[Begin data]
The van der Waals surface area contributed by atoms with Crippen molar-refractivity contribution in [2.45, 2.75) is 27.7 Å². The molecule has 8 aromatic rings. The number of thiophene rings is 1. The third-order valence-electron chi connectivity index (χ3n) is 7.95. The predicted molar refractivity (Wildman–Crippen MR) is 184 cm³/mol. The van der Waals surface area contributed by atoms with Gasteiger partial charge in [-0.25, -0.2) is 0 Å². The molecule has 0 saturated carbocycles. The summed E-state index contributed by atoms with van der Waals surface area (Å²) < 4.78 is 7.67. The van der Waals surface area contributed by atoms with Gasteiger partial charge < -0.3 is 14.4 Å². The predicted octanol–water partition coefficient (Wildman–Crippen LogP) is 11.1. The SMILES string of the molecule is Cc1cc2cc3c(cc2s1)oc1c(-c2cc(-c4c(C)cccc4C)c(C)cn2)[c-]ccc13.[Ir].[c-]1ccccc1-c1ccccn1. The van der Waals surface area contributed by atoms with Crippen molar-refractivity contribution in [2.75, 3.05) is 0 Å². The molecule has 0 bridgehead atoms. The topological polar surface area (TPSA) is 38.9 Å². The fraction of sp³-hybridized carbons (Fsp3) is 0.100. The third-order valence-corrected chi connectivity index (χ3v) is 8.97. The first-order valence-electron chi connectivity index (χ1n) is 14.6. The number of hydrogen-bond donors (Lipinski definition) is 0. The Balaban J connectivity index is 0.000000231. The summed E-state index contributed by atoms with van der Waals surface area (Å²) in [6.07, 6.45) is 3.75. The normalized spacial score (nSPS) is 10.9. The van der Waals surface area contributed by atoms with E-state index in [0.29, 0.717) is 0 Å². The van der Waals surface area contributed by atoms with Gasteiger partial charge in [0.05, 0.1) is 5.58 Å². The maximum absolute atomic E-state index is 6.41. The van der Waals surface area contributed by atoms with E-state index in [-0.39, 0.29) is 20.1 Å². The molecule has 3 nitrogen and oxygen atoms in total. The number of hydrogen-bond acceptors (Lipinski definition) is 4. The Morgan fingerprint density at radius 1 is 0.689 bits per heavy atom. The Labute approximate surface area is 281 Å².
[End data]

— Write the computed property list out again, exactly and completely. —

The van der Waals surface area contributed by atoms with Crippen molar-refractivity contribution in [2.45, 2.75) is 27.7 Å². The molecule has 8 aromatic rings. The number of thiophene rings is 1. The third-order valence-electron chi connectivity index (χ3n) is 7.95. The predicted molar refractivity (Wildman–Crippen MR) is 184 cm³/mol. The van der Waals surface area contributed by atoms with Gasteiger partial charge in [-0.25, -0.2) is 0 Å². The molecule has 0 saturated carbocycles. The summed E-state index contributed by atoms with van der Waals surface area (Å²) < 4.78 is 7.67. The van der Waals surface area contributed by atoms with Gasteiger partial charge < -0.3 is 14.4 Å². The predicted octanol–water partition coefficient (Wildman–Crippen LogP) is 11.1. The SMILES string of the molecule is Cc1cc2cc3c(cc2s1)oc1c(-c2cc(-c4c(C)cccc4C)c(C)cn2)[c-]ccc13.[Ir].[c-]1ccccc1-c1ccccn1. The van der Waals surface area contributed by atoms with Crippen molar-refractivity contribution in [2.75, 3.05) is 0 Å². The molecule has 0 bridgehead atoms. The topological polar surface area (TPSA) is 38.9 Å². The fraction of sp³-hybridized carbons (Fsp3) is 0.100. The third-order valence-corrected chi connectivity index (χ3v) is 8.97. The first-order valence-electron chi connectivity index (χ1n) is 14.6. The number of hydrogen-bond donors (Lipinski definition) is 0. The Balaban J connectivity index is 0.000000231. The summed E-state index contributed by atoms with van der Waals surface area (Å²) in [6.07, 6.45) is 3.75. The normalized spacial score (nSPS) is 10.9. The van der Waals surface area contributed by atoms with E-state index in [0.29, 0.717) is 0 Å². The van der Waals surface area contributed by atoms with Gasteiger partial charge in [0.05, 0.1) is 5.58 Å². The maximum absolute atomic E-state index is 6.41. The van der Waals surface area contributed by atoms with E-state index in [-0.39, 0.29) is 20.1 Å². The molecule has 3 nitrogen and oxygen atoms in total. The number of hydrogen-bond acceptors (Lipinski definition) is 4. The Morgan fingerprint density at radius 1 is 0.689 bits per heavy atom. The Labute approximate surface area is 281 Å².